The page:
"I was there..."
1971 demonstration against an oil spill.
Photo: Howard Harrison
A FIRST-HAND ACCOUNT OF THE VOLUNTEER BIRD CLEANING EFFORTS AFTER THE 1971 STANDARD OIL SPILL IN SAN FRANCISCO BAY
In the aftermath of the collision of the Oregon Standard and the Arizona Standard under the Golden Gate Bridge in January 1971, a newly-aware public responded to the disaster by volunteering in record numbers to assist with cleanup. Dozens of these volunteers worked at the Richmond Bird Care Center, cleaning sludge off injured seabirds. Despite active hostility from the Standard Oil corporation, volunteers were instrumental in mitigating the immense damage to the environment of the Bay, the Gulf of the Farallones, and the animals that lived there. Following is an excerpt of Raymond R. Balter's written testimony to the Congressional committee investigating the spill.
Richmond Bird Care Center was opened just after 8 am January 19, 1971. It was opened originally as an Emergency Cleaning Center, along with at least thirty similar operations during the night of the 18th and subsequently as the oil moved along the beaches and coastline.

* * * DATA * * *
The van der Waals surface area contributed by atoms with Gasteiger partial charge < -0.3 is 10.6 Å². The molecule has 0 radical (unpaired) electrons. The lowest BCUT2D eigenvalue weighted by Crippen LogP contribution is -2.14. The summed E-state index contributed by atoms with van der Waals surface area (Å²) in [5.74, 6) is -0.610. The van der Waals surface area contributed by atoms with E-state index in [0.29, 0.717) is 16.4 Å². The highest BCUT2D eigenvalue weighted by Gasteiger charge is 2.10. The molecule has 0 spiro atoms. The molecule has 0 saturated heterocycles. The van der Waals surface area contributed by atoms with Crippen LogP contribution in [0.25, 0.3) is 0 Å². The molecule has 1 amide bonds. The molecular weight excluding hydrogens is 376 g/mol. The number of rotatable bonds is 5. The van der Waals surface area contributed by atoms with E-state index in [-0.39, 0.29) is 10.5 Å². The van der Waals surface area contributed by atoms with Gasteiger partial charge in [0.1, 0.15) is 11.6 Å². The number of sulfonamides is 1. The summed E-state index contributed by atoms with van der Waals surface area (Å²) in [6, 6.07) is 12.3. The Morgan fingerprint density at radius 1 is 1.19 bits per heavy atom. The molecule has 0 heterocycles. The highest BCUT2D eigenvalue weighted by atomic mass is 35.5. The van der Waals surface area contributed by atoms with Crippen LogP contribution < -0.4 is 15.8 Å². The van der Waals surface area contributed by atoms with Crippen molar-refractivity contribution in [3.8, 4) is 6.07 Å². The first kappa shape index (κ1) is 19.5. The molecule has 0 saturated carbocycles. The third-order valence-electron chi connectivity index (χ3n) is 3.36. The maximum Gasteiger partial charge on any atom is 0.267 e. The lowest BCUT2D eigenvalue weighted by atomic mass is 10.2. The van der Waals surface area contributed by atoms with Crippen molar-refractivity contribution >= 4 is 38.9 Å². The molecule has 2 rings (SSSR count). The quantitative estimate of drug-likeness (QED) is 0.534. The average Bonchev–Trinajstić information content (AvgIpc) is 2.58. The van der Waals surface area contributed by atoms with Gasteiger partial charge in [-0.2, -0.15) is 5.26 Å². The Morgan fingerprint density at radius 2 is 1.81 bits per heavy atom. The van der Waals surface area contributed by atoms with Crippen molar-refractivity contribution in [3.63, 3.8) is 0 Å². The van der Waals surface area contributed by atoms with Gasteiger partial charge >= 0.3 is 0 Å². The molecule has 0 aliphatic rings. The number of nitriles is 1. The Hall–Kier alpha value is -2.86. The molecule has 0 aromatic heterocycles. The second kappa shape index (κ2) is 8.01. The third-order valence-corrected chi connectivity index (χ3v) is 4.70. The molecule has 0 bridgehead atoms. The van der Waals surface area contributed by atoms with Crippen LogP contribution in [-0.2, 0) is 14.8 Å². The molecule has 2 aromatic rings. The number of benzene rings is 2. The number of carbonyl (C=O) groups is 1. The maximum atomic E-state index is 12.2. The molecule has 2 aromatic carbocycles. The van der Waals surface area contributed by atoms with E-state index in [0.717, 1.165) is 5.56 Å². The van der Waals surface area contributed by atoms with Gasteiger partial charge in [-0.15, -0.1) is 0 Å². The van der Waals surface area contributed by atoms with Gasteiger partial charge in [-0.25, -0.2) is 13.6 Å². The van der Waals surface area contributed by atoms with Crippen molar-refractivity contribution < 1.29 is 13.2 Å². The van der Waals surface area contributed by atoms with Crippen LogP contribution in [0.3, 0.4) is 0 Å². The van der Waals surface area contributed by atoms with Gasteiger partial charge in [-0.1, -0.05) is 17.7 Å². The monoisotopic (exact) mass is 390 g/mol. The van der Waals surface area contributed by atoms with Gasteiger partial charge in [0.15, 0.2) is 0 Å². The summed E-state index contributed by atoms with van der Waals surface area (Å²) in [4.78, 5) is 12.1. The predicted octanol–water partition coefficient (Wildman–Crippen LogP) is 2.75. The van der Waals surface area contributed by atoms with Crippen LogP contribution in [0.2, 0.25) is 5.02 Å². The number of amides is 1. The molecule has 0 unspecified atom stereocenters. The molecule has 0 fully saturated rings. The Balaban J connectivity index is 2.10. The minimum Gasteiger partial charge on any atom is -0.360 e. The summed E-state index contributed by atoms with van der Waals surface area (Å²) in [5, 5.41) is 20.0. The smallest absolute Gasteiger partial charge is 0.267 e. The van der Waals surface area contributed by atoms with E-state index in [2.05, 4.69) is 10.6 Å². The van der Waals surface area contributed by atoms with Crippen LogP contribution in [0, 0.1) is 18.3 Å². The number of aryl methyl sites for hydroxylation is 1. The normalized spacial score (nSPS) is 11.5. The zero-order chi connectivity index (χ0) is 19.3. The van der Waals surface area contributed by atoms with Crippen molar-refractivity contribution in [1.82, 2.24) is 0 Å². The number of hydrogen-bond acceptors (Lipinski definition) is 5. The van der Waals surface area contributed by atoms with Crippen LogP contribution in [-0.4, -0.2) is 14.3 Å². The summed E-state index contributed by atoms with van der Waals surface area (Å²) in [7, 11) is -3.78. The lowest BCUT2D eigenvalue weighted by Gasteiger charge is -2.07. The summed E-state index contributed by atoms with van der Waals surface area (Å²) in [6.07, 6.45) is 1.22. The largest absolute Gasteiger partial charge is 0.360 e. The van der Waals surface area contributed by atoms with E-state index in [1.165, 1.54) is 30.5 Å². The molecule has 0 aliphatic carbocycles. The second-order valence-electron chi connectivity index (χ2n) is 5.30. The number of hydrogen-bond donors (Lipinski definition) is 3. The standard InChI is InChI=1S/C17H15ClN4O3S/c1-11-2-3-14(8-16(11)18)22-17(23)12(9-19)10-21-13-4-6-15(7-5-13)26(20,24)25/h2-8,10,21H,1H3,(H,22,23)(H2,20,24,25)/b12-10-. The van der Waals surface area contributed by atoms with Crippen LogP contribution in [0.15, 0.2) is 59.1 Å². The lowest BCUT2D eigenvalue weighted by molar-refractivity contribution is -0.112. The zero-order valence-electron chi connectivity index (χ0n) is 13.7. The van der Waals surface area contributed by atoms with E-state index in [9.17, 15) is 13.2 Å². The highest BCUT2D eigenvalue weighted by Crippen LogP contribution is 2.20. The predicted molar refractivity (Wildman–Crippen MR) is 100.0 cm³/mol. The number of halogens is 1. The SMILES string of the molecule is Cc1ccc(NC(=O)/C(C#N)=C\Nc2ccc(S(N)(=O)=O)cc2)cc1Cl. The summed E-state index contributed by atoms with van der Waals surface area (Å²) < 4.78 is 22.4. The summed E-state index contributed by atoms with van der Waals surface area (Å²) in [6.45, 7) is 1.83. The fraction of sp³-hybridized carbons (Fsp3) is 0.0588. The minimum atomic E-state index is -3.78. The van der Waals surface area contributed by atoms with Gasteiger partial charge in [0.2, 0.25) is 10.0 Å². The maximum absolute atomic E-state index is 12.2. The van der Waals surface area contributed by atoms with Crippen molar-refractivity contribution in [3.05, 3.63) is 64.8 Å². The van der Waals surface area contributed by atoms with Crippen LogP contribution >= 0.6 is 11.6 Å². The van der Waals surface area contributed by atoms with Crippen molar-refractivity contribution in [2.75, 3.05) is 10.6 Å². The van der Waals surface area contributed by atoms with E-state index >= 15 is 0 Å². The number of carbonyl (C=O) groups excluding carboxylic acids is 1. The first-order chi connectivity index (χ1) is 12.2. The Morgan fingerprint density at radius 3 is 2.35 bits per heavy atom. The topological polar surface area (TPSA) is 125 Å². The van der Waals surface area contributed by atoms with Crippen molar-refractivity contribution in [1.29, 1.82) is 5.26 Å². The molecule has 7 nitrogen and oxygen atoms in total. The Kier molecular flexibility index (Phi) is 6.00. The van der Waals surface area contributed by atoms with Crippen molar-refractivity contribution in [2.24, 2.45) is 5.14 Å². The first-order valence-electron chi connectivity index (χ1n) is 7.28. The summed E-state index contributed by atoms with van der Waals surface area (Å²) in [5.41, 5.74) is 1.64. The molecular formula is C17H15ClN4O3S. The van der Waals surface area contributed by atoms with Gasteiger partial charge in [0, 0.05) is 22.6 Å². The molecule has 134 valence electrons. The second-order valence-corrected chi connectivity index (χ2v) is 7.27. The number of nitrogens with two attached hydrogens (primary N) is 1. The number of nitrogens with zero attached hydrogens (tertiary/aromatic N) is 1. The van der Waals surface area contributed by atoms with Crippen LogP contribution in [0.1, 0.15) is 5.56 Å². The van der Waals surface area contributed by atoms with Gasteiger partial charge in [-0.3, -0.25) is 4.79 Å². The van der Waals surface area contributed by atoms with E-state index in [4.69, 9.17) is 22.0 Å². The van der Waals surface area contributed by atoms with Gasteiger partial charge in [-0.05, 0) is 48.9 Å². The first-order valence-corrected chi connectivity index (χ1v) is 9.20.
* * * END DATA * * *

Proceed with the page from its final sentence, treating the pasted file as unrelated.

It is not clear who had the idea of risking University of California property for this purpose, nor who selected the site for the treatment and care of oil-soaked birds. Like so many other responses in the early moments of a crisis, the facility almost seemed to "just happen." Several people placed calls to UC personnel during the evening of January 18, several originating from Berkeley Ecology Action and from the Ecology Center. Larry Schmelzer of UC apparently told Marc Monahan of the Ecology Center that the premises of the old Ford Motor Company facility in Richmond would be available for use. Greg Voelm of Ecology Action, who was working at the Center then, immediately began to plan and organize people and materials for the next day and arrived with Dr. Bruce Feldman, a veterinarian, and a crew of five or six at just after 9 the next morning. After some hassle with the guard at the gate, which was solved by the arrival of Schmelzer and Jack Godwin from UC Berkeley, this small force of people began to move pallets of paper and other supplies to create room for the unknown numbers of birds about to be delivered to their door.